Moving is an exciting time and a fresh start for many. However, with an anxious pet, it can be difficult to ease their nerves in an unfamiliar environment. Your new home might be overwhelming to them, causing an increase in anxiety and bad behavior. Thankfully, there are various ways to help your furry friend feel at homewhen moving. Below is a guide from the team at MyMove on how to move pets safely before, during, and after your move.
Before the Move
Make sure your home has sufficient space so that your pet has room to runand get inexercise.
Before the move, try and set up their bed and play area beforehand to decrease stress when your pet arrives.
If you can, consider bringing your dog to the new home early on to explore the area. This way, when it comes time to move, they will already be familiarized with the location.
20-40% of all dogs are estimated to experience separation anxiety at some point in their lives (College of Veterinary Medicine, University of Illinois at Urbana Champaign). Separation anxiety is a serious behavioral problem that has a critical impact on pets and their owners. Some signs of anxiety and stress are destructive behavior, self-harm, restlessness, and an inability to eat. While pet owners might see these behaviors as being vindictive, they are not. They are symptoms that your pet is stressed and unhappy when you are away. If you are a pet owner and notice that your dog exhibits certain symptoms of separation anxiety, there are things that you can do to improve care and help cope with stress for an overall wellbeing.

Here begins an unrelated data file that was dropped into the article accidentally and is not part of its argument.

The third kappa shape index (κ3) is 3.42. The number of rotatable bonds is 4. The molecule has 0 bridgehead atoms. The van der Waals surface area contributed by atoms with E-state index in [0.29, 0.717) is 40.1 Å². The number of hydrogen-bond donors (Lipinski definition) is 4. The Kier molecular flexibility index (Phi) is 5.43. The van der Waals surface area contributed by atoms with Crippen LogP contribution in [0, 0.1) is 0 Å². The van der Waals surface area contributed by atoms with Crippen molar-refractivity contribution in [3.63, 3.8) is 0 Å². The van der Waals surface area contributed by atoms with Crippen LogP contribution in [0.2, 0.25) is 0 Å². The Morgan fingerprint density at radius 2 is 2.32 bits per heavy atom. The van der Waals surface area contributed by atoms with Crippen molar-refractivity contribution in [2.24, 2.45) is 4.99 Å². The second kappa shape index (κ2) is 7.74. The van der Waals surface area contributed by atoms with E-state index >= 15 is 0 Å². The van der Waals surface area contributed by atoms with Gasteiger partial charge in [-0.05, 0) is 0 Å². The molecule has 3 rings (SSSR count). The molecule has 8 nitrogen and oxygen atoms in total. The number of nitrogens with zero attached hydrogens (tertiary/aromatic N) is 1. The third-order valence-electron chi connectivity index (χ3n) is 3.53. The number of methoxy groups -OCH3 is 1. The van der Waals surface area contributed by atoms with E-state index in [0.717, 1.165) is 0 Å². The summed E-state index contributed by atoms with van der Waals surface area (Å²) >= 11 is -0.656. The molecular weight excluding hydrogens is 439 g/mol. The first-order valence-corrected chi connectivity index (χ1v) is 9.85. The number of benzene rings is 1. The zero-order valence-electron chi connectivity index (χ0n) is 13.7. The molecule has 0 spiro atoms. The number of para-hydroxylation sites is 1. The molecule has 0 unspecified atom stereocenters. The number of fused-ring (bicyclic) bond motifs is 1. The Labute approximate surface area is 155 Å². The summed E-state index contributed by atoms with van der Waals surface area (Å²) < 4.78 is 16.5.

The Causes of Separation Anxiety
Separation anxiety among pets is not well understood. A few existing research studies indicate that dogs that are abandoned and/or abused like rescue animals are likely to feel anxious. Certain breeds of dog are also susceptible to the disorder such as Labrador Retrievers or German Shepherds. Emotional distress is the primary reason for anxiety disorder and manifests when the owner is absent or not around. If you notice that your pooch suddenly starts whining or pacing as soon as you put on your shoes or grab your coat in preparation to leave the house, they might be feeling anxious. What you see when you are back home might even confirm your suspicion that your dog has a separation anxiety issue. Is your sofa chewed in several places? Maybe, you’ll find feces and urine that are more frequent when you are away. Your dog also becomes hyperactive, starts barking, howling and scratching without good reason. These are the typical symptoms of separation anxiety. It makes you both nervous and unhappy which is why you should get help immediately. Continue reading →